Facts you may not know about Cristoforo Colombo
The man still holds some mystery!
ciristoforo colombo

Who doesn't know Cristoforo Colombo? Celebrated and vilified, hero to some, conqueror to others, Cristoforo Colombo is one of the best known historical figures in the world.

 

A portrait of a man believed to be Cristoforo Colombo (wikimedia)                                                                                      

 

In spite of it, Colombo remains a very mysterious figure. In this article, lifeintaly tries to shed some light on the origin, talents and life of Cristoforo Colombo. The portrait that'll come out may surprise you. 

 

1. Where was Colombo born? 

If there's a real, true mystery about Cristoforo Colombo, that's the one around his birthplace. A while back, the Italian edition of the Wall Street Journal published a very comprehensive article on the various hypothesis on his origin. Let's try to sum it up a bit.

The most widely accepted hypothesis is that Cristoforo Colombo was born in Genoa. Plenty of historical and literary sources support it, including the explorer's own last will, where he entrusts his only son to the city in name of the Colombo family's ties with it. Some did consider the document a fake, but it's far from being the only one tying Colombo to the Ligurian capital. Torquato Tasso called him genoese in the Gerusalemme Liberata, just about 70 years after his death. Even earlier, Francesco Guicciardini did the same in his Storia d'Italia. Foreign historians of huge relevance, such as João de Barros, Damiano de Gois and Gardia Resense, all roughly contemporaries of Cristoforo Colombo, underlined his Genoese origins. Even the great Ottoman explorer Piri Rei refers to Colombo as a Genoese. More recent archival studies have unearthed an immense number of documents attesting the roots of the Colombo family are to be found, indeed, in Genoa.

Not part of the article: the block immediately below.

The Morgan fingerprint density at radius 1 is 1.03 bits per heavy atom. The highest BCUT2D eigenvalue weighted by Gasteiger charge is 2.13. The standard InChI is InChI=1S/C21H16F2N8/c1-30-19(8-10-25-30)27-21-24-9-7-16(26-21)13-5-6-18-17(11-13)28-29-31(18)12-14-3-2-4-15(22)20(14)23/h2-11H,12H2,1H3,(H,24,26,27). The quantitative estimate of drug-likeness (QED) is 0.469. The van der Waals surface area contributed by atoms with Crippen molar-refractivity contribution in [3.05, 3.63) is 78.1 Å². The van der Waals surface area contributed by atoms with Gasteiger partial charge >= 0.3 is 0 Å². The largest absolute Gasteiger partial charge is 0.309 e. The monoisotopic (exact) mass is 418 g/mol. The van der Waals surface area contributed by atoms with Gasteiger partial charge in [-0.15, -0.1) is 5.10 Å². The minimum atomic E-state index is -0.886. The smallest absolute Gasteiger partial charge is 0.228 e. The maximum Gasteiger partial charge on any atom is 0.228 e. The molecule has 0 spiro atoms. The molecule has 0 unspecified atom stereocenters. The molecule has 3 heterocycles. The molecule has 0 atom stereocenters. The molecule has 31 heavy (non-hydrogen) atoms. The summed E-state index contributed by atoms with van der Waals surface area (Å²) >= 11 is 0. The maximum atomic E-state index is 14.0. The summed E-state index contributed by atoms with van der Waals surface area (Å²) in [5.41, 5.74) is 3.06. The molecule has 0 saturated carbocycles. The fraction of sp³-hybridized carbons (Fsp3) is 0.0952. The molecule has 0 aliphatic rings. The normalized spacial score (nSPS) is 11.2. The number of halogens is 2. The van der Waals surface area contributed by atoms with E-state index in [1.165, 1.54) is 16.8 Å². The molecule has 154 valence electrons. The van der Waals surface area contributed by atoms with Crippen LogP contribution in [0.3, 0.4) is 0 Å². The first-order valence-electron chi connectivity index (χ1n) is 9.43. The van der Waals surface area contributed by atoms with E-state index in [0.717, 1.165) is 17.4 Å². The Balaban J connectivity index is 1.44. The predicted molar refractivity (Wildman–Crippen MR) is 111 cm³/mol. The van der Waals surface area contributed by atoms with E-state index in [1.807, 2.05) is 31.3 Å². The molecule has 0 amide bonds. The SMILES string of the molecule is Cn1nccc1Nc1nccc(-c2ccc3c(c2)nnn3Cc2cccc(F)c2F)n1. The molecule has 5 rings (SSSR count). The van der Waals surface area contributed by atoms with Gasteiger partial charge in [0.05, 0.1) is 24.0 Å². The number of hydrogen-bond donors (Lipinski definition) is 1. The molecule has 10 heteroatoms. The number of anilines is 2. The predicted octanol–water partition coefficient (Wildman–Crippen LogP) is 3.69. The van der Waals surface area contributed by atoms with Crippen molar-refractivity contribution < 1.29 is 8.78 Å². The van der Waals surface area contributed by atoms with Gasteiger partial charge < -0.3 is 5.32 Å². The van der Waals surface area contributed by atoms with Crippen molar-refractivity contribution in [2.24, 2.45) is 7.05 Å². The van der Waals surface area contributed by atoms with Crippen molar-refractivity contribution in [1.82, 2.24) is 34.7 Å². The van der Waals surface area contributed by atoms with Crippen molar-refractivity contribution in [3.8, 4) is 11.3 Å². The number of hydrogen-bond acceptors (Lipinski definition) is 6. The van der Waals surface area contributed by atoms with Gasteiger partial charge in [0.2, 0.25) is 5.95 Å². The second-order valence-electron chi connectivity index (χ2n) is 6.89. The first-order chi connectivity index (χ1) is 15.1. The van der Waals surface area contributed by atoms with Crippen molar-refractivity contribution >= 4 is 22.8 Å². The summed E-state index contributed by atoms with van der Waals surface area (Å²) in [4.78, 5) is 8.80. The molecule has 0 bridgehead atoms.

Other theories set the birthplace of the explorer in other parts of Italy. The Piedmontese area of Monferrato, not far from Genoa itself, Sardinia, the area of Piacenza in Emilia-Romagna. All of them had strict relations with Genoa either because they depended from it, or because of their commercial ties with the city.

More curious is the idea that Colombo may not even been Italian. The hypothesis he may have been, in fact, Spanish, circulated already in the 20th century. In specific, it was believed he and his family hailed from Cataluña. The theory developped thanks to the the work of Peruvian historian Luis Ulloa. At the beginning of this century, the 21st, Estelle Irizarry,a professor at Georgetown University maintained to have found proof, within Colombo's own writings, that the explorer wasn't a mother tongue Italian speaker, but a Catalan, because of the way he expressed himself in Spanish.

Some primary sources support the theory Colombo may have been, in fact, portuguese and, last but not least, historian Manuel da Silva Rosa says to have found the truth in the similarities between Colombo's own coat of arms and that of the King of Poland, of whom he may have been a son, born in Portugal. Silva Rosa's theory is shaky, as Ladislaw III (Colombo's purported father) died, according to official historiography, in 1444, at least six years before the explorer's birth. 

 

 

2.Was he the first European to set foot on American soil?